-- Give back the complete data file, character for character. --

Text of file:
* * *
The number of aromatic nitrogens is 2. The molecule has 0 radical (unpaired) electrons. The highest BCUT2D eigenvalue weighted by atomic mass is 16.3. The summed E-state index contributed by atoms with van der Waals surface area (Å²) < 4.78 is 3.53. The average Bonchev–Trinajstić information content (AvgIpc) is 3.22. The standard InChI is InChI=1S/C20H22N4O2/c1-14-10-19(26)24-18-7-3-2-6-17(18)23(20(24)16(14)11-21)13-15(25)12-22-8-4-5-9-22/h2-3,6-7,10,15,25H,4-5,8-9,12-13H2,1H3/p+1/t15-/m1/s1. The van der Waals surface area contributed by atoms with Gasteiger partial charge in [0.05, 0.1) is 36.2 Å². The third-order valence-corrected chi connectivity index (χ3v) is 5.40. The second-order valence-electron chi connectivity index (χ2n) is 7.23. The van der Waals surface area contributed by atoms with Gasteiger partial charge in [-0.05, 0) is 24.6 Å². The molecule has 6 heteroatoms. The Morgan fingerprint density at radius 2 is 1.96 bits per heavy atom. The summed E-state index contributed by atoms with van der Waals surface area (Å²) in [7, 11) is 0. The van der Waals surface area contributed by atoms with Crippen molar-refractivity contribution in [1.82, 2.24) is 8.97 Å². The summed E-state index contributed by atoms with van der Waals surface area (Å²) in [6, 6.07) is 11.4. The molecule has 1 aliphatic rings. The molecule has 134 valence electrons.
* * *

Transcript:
The number of aromatic nitrogens is 2. The molecule has 0 radical (unpaired) electrons. The highest BCUT2D eigenvalue weighted by atomic mass is 16.3. The summed E-state index contributed by atoms with van der Waals surface area (Å²) < 4.78 is 3.53. The average Bonchev–Trinajstić information content (AvgIpc) is 3.22. The standard InChI is InChI=1S/C20H22N4O2/c1-14-10-19(26)24-18-7-3-2-6-17(18)23(20(24)16(14)11-21)13-15(25)12-22-8-4-5-9-22/h2-3,6-7,10,15,25H,4-5,8-9,12-13H2,1H3/p+1/t15-/m1/s1. The van der Waals surface area contributed by atoms with Gasteiger partial charge in [0.05, 0.1) is 36.2 Å². The third-order valence-corrected chi connectivity index (χ3v) is 5.40. The second-order valence-electron chi connectivity index (χ2n) is 7.23. The van der Waals surface area contributed by atoms with Gasteiger partial charge in [-0.05, 0) is 24.6 Å². The molecule has 6 heteroatoms. The Morgan fingerprint density at radius 2 is 1.96 bits per heavy atom. The summed E-state index contributed by atoms with van der Waals surface area (Å²) in [7, 11) is 0. The van der Waals surface area contributed by atoms with Crippen molar-refractivity contribution in [1.82, 2.24) is 8.97 Å². The summed E-state index contributed by atoms with van der Waals surface area (Å²) in [6, 6.07) is 11.4. The molecule has 1 aliphatic rings. The molecule has 134 valence electrons.